Eruption Products: Most of magma was fragmented by the tremendous forces of the eruption into pieces of pumice and ash. Especially during the Phreatoplinian eruption, ash was the preferred form of expelled magma. This ash is composed of tiny fragments of rock and glass shards, ranging from about 1 micrometer to a couple of millimeters in diameter. During the Phreatoplinian eruption, as much as 50% of this ash could have been composed of fragments less than 50 micrometers in diameter. Such tiny fragments have exceedingly long resident times in the atmosphere, able to be kept aloft for months by normal atmospheric turbulence. Assuming that 75% of the total 125 km3 of magma were involved with the Phreatoplinian eruption, perhaps as much as 30 km3 of fine ash particles were put into global circulation. Sulfur from the magma likely condensed on ash particles as sulfuric acid droplets, but its abundance is not known.

Water Vapor: Along with the pumice and ash, a lot of water was vaporized and injected into the atmosphere and stratosphere, especially during the Phreatoplinian phase of the eruption, perhaps volumetrically the most important of the cataclysmal phases. For optimum water vaporization, molten magma contains enough heat to vaporize an approximately equal volume of water. Assuming that 75 of the total 125 km3 of magma interacted with water, 75 km3 were vaporized, which upon expansion to atmospheric pressure may have occupied nearly 100,000 km3 of the atmosphere. To be sure, much of this vapor would have condensed an fallen out as ash-clogged rain with in hours of the eruption, but perhaps as much as half of it was carried around the world by stratospheric winds. This vapor would have condensed to form ice crystals, and these ice crystals would disperse in the rarified air to form stratus clouds, darkened by entrained ash. Along with the water vapor from the sea chlorine is also carried into the stratosphere, a component having an important effect on stratospheric chemistry.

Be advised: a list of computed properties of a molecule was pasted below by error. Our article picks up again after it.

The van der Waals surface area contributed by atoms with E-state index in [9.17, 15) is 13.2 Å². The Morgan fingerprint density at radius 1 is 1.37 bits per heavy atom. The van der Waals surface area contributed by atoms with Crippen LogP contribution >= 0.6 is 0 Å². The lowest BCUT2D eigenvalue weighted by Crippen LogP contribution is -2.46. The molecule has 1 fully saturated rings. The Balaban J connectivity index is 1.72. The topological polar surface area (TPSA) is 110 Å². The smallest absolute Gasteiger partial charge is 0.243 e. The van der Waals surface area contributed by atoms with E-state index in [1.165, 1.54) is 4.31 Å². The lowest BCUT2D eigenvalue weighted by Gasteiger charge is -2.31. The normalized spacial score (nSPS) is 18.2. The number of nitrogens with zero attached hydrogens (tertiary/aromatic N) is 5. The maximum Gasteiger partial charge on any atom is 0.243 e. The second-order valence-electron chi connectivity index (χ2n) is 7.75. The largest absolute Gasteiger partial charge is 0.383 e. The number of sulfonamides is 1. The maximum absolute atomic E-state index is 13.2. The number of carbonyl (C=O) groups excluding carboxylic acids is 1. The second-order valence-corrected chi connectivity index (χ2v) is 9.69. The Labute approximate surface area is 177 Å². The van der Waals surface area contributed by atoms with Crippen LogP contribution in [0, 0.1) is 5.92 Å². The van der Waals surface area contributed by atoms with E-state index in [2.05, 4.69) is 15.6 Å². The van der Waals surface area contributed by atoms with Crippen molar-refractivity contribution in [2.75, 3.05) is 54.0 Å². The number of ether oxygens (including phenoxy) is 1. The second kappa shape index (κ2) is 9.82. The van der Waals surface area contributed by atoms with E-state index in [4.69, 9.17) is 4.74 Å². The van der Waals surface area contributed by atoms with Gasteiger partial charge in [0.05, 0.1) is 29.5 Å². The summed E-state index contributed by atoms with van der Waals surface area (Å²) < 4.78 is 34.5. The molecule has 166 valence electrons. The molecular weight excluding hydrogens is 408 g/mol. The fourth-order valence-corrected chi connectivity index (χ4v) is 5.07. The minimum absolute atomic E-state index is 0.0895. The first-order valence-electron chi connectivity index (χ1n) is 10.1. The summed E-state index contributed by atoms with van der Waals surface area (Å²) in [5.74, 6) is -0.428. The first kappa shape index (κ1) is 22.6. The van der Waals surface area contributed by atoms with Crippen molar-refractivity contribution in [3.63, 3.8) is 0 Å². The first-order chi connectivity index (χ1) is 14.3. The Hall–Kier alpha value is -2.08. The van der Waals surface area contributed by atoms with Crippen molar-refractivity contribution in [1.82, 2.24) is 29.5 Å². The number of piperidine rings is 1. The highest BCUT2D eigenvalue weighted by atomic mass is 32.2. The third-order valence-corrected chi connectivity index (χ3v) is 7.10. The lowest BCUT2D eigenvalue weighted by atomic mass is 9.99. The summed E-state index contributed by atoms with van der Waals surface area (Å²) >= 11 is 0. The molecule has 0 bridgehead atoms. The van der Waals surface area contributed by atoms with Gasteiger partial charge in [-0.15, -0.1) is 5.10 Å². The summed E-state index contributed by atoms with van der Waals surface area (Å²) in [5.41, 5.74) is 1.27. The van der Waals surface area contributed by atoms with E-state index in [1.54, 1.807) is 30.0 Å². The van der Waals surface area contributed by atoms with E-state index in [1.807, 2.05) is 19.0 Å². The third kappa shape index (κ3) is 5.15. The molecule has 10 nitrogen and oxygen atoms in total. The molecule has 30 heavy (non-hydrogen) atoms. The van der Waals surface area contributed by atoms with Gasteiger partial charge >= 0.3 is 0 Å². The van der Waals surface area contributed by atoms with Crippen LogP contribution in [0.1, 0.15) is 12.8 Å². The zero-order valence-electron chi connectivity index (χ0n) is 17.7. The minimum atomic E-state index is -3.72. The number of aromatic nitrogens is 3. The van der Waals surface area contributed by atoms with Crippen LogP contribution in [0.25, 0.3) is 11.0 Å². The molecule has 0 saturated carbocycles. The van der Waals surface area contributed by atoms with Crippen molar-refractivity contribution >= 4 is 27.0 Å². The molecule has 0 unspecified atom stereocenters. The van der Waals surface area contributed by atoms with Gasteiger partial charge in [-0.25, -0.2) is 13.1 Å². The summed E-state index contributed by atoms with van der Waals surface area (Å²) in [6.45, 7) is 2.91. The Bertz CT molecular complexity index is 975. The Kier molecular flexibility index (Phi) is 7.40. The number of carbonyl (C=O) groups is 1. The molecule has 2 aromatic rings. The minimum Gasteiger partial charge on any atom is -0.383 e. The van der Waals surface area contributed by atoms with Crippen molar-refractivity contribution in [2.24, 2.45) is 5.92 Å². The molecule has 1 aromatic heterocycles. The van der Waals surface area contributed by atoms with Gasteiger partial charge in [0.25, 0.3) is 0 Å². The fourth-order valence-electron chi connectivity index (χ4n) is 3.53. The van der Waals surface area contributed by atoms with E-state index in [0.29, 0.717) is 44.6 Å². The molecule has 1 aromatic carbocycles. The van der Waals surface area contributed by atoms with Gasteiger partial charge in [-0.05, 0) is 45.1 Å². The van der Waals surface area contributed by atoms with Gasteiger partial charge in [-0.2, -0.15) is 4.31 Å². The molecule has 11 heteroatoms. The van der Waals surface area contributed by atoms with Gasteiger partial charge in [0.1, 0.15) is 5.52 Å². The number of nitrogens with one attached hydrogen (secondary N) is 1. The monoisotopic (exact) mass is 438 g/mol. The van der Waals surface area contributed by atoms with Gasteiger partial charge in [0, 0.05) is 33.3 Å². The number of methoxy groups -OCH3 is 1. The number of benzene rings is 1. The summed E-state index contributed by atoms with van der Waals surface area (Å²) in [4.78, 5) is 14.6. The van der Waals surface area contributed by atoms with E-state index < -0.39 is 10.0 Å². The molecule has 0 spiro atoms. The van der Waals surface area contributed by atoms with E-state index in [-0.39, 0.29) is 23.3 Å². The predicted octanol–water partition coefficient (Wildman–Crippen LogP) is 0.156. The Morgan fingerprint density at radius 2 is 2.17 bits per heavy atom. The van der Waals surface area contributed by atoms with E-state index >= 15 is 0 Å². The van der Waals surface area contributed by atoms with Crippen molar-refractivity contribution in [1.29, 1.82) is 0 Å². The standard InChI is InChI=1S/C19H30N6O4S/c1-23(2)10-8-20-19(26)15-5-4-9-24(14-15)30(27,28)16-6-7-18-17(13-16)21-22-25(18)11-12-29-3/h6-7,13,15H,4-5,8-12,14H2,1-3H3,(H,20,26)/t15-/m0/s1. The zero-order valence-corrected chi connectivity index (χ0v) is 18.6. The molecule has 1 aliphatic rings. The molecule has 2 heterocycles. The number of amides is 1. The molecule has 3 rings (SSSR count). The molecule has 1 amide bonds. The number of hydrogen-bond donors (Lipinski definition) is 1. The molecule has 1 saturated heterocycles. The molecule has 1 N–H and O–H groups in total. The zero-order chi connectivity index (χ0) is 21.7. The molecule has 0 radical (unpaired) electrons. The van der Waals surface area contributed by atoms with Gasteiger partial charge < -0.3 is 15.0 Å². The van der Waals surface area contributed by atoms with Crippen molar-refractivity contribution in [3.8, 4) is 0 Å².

Jet and Plume Structure: The jet of ash, pumice, and gas emerged from the vent at supersonic speeds of 650 m/s but decelerated to slow buoyant rise speeds of several tens of meters per second after reaching 10 to 15 km into the atmosphere. The buoyant plume had sufficient energy to continue rising to nearly 50 km before it became neutrally buoyant and began spreading laterally. The width of the jet and plume during the Plinian eruption phase may have ranged from several km at its base to many as many as 40 km near its apex, just below the level where it spread out as a giant anvil-shaped cloud. Ash concentrations within the plume decreased upwards because of admixture of ambient air into the plume as it rose, but these concentrations probably stayed at levels of 1 part in a million by volume. This is a very conservative estimate of total plume volume over the course of the eruption, giving a value of well over 100 million km3 and likely reaching several orders of magnitude larger.






Plume Structure

Atmospheric Wonderings

Atmospheric profile

The global climate impact might involve:

Artistic portrayal of hypothtical cloud cover


VEI Frequency Plot Revision